Terachet Rojrachsombat, Salvatore Pascale, Morgan E. O’Neill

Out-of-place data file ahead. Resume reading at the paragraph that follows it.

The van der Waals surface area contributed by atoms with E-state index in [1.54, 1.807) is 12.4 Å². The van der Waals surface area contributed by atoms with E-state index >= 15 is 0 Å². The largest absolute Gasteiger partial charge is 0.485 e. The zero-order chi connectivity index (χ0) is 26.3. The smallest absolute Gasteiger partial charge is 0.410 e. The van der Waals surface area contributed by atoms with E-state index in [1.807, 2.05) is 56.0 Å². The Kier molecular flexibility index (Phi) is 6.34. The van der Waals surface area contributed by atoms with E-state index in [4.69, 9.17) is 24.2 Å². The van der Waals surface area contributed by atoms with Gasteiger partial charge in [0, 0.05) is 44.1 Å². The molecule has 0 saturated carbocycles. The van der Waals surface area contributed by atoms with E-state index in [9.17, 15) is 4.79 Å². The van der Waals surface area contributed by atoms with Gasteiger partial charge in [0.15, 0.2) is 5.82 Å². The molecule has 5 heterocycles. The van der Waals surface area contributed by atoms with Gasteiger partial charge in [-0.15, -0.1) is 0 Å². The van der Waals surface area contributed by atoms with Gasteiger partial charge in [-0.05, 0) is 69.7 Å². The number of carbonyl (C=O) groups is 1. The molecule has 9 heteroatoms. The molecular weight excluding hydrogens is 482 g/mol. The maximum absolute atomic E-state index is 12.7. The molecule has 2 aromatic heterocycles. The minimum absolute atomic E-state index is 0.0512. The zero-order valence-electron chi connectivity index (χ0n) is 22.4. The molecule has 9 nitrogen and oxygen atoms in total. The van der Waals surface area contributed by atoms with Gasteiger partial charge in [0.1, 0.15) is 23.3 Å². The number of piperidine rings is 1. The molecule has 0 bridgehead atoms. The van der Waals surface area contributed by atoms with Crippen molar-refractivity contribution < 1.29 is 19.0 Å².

Past comprehensive climate models exhibit large biases in their simulation of the North American Monsoon (NAM), a major contributor to annual rainfall in a vast area of the North American Southwest (Geil et al., 2013; Liang et al., 2008). As such, future projections of the NAM remain uncertain, limiting future adaptation planning needed to manage water resources. This study analyzes the model depictions of NAM precipitation in the core monsoon domain (25-29ºN 105-109ºW) and the sea surface temperature (SST) in adjacent oceans, using the recently released Coupled Model Intercomparison Project Phase 6 (CMIP6). Compared to satellite and reanalysis data, coupled CMIP6 models tend to overestimate both the NAM precipitation and the SST off the coast of Mexico. However, uncoupled CMIP6 models, which use observed SST instead of model-run SST, depict NAM precipitation more realistically. Therefore, SST biases reduce the accuracy of NAM precipitation depictions. However, in-depth investigations into the relationship between local SST biases and NAM precipitation yields no statistically significant results yet. Spatial resolution also influences model accuracy, but the effect is small compared to SST biases. When global warming is replicated using five different model experiments, in four of them, most climate models predict a decrease in NAM precipitation. The results are consistent with Cook & Seager, 2013, Pascale et al., 2017, and Pascale et al., 2019. This future decrease in precipitation also correlates with model precipitation biases. The more biased-dry the model, the greater the precipitation decrease due to global warming, which is consistent with Bukovsky et al., 2015. Thus, when studying the NAM, especially when dealing with global warming, one must use models that are low in precipitation bias, low in SST bias, and high resolution.